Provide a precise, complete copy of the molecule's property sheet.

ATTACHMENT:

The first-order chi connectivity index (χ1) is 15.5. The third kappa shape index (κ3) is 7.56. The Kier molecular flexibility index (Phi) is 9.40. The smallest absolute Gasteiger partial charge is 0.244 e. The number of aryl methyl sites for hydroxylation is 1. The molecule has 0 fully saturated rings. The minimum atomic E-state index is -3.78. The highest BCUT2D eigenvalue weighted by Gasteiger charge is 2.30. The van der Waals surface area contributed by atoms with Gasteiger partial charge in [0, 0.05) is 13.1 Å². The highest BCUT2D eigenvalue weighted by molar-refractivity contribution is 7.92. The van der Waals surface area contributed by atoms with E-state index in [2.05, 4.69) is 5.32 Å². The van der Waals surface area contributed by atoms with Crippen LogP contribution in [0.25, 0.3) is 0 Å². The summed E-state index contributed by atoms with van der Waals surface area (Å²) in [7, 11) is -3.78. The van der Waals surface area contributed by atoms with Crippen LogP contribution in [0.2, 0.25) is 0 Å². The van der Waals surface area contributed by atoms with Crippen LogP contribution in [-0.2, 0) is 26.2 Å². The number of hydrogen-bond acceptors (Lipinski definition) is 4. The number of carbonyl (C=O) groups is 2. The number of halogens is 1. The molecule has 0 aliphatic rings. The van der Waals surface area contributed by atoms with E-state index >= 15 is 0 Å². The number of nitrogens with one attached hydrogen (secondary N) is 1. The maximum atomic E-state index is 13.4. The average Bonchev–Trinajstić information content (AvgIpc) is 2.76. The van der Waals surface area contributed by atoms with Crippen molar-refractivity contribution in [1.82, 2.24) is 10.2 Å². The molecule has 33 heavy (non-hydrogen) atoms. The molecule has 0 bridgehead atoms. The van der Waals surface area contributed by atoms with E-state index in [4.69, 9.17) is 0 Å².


The first-order chi connectivity index (χ1) is 15.5. The third kappa shape index (κ3) is 7.56. The Kier molecular flexibility index (Phi) is 9.40. The smallest absolute Gasteiger partial charge is 0.244 e. The number of aryl methyl sites for hydroxylation is 1. The molecule has 0 fully saturated rings. The minimum atomic E-state index is -3.78. The highest BCUT2D eigenvalue weighted by Gasteiger charge is 2.30. The van der Waals surface area contributed by atoms with Gasteiger partial charge in [0, 0.05) is 13.1 Å². The highest BCUT2D eigenvalue weighted by molar-refractivity contribution is 7.92. The van der Waals surface area contributed by atoms with E-state index in [2.05, 4.69) is 5.32 Å². The van der Waals surface area contributed by atoms with Crippen LogP contribution in [0.25, 0.3) is 0 Å². The summed E-state index contributed by atoms with van der Waals surface area (Å²) in [7, 11) is -3.78. The van der Waals surface area contributed by atoms with Crippen LogP contribution in [0.2, 0.25) is 0 Å². The van der Waals surface area contributed by atoms with Crippen LogP contribution in [-0.2, 0) is 26.2 Å². The number of hydrogen-bond acceptors (Lipinski definition) is 4. The number of carbonyl (C=O) groups is 2. The number of halogens is 1. The molecule has 0 aliphatic rings. The van der Waals surface area contributed by atoms with E-state index >= 15 is 0 Å². The number of nitrogens with one attached hydrogen (secondary N) is 1. The maximum atomic E-state index is 13.4. The average Bonchev–Trinajstić information content (AvgIpc) is 2.76. The van der Waals surface area contributed by atoms with Crippen molar-refractivity contribution in [1.82, 2.24) is 10.2 Å². The molecule has 33 heavy (non-hydrogen) atoms. The molecule has 0 bridgehead atoms. The van der Waals surface area contributed by atoms with E-state index in [4.69, 9.17) is 0 Å².